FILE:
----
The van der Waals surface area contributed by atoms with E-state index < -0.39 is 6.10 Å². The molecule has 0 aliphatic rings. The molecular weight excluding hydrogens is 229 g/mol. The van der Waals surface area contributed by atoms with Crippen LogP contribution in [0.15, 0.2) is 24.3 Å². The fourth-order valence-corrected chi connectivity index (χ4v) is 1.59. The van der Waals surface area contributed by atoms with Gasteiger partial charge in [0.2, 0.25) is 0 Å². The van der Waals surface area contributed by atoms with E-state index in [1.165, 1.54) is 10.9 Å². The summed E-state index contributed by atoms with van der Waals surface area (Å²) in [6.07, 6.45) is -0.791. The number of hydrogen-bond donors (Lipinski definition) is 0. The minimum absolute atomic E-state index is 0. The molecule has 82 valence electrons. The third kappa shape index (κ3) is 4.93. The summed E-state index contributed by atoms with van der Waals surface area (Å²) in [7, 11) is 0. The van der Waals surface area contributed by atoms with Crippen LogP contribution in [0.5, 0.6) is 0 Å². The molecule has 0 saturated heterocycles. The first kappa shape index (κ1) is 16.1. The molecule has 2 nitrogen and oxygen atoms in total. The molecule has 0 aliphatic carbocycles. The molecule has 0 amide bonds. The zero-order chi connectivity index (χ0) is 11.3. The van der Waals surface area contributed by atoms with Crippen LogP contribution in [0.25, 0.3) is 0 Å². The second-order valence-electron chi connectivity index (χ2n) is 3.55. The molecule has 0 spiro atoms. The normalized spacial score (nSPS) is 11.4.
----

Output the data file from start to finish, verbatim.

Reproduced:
The van der Waals surface area contributed by atoms with E-state index < -0.39 is 6.10 Å². The molecule has 0 aliphatic rings. The molecular weight excluding hydrogens is 229 g/mol. The van der Waals surface area contributed by atoms with Crippen LogP contribution in [0.15, 0.2) is 24.3 Å². The fourth-order valence-corrected chi connectivity index (χ4v) is 1.59. The van der Waals surface area contributed by atoms with Gasteiger partial charge in [0.2, 0.25) is 0 Å². The van der Waals surface area contributed by atoms with E-state index in [1.165, 1.54) is 10.9 Å². The summed E-state index contributed by atoms with van der Waals surface area (Å²) in [6.07, 6.45) is -0.791. The number of hydrogen-bond donors (Lipinski definition) is 0. The minimum absolute atomic E-state index is 0. The molecule has 82 valence electrons. The third kappa shape index (κ3) is 4.93. The summed E-state index contributed by atoms with van der Waals surface area (Å²) in [7, 11) is 0. The van der Waals surface area contributed by atoms with Crippen LogP contribution in [0.5, 0.6) is 0 Å². The molecule has 0 saturated heterocycles. The first kappa shape index (κ1) is 16.1. The molecule has 2 nitrogen and oxygen atoms in total. The molecule has 0 aliphatic carbocycles. The molecule has 0 amide bonds. The zero-order chi connectivity index (χ0) is 11.3. The van der Waals surface area contributed by atoms with Crippen LogP contribution in [0.25, 0.3) is 0 Å². The second-order valence-electron chi connectivity index (χ2n) is 3.55. The molecule has 0 spiro atoms. The normalized spacial score (nSPS) is 11.4.